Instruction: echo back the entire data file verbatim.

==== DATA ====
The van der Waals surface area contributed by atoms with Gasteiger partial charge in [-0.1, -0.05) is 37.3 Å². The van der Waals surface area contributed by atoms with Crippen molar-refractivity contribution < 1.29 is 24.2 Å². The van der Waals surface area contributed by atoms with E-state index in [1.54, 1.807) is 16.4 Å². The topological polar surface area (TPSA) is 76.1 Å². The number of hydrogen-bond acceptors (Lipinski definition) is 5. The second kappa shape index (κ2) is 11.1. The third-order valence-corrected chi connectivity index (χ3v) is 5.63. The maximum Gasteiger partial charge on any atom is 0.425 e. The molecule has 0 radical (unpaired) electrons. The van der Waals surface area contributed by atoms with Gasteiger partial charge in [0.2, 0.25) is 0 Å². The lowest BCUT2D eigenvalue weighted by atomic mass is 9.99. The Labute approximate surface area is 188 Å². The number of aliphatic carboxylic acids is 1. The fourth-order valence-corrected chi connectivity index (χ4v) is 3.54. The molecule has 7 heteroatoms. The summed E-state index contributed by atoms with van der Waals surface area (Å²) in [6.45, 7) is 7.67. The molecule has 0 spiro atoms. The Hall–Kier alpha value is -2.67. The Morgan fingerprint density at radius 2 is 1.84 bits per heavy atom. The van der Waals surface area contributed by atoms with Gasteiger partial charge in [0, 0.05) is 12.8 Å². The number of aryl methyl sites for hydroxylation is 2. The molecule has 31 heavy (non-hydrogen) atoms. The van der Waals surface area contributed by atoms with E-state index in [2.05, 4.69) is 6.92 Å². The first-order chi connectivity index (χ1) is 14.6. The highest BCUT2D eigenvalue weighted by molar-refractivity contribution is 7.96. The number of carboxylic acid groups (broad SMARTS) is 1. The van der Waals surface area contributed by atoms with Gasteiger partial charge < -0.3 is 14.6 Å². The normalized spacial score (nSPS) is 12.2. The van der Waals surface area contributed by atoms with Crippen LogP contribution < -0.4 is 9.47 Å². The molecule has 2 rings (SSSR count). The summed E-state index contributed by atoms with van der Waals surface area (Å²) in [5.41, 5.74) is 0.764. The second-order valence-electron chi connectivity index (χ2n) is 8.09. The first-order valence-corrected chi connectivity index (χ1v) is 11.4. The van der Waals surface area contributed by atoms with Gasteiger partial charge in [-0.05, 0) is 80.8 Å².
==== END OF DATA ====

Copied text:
The van der Waals surface area contributed by atoms with Gasteiger partial charge in [-0.1, -0.05) is 37.3 Å². The van der Waals surface area contributed by atoms with Crippen molar-refractivity contribution < 1.29 is 24.2 Å². The van der Waals surface area contributed by atoms with E-state index in [1.54, 1.807) is 16.4 Å². The topological polar surface area (TPSA) is 76.1 Å². The number of hydrogen-bond acceptors (Lipinski definition) is 5. The second kappa shape index (κ2) is 11.1. The third-order valence-corrected chi connectivity index (χ3v) is 5.63. The maximum Gasteiger partial charge on any atom is 0.425 e. The molecule has 0 radical (unpaired) electrons. The van der Waals surface area contributed by atoms with Gasteiger partial charge in [0.2, 0.25) is 0 Å². The lowest BCUT2D eigenvalue weighted by atomic mass is 9.99. The Labute approximate surface area is 188 Å². The number of aliphatic carboxylic acids is 1. The fourth-order valence-corrected chi connectivity index (χ4v) is 3.54. The molecule has 7 heteroatoms. The summed E-state index contributed by atoms with van der Waals surface area (Å²) in [6.45, 7) is 7.67. The molecule has 0 spiro atoms. The Hall–Kier alpha value is -2.67. The Morgan fingerprint density at radius 2 is 1.84 bits per heavy atom. The van der Waals surface area contributed by atoms with Gasteiger partial charge in [0, 0.05) is 12.8 Å². The number of aryl methyl sites for hydroxylation is 2. The molecule has 31 heavy (non-hydrogen) atoms. The van der Waals surface area contributed by atoms with E-state index in [2.05, 4.69) is 6.92 Å². The first-order chi connectivity index (χ1) is 14.6. The highest BCUT2D eigenvalue weighted by molar-refractivity contribution is 7.96. The number of carboxylic acid groups (broad SMARTS) is 1. The van der Waals surface area contributed by atoms with Gasteiger partial charge < -0.3 is 14.6 Å². The normalized spacial score (nSPS) is 12.2. The van der Waals surface area contributed by atoms with Crippen LogP contribution < -0.4 is 9.47 Å². The molecule has 2 rings (SSSR count). The summed E-state index contributed by atoms with van der Waals surface area (Å²) in [5.41, 5.74) is 0.764. The second-order valence-electron chi connectivity index (χ2n) is 8.09. The first-order valence-corrected chi connectivity index (χ1v) is 11.4. The van der Waals surface area contributed by atoms with Gasteiger partial charge in [-0.05, 0) is 80.8 Å².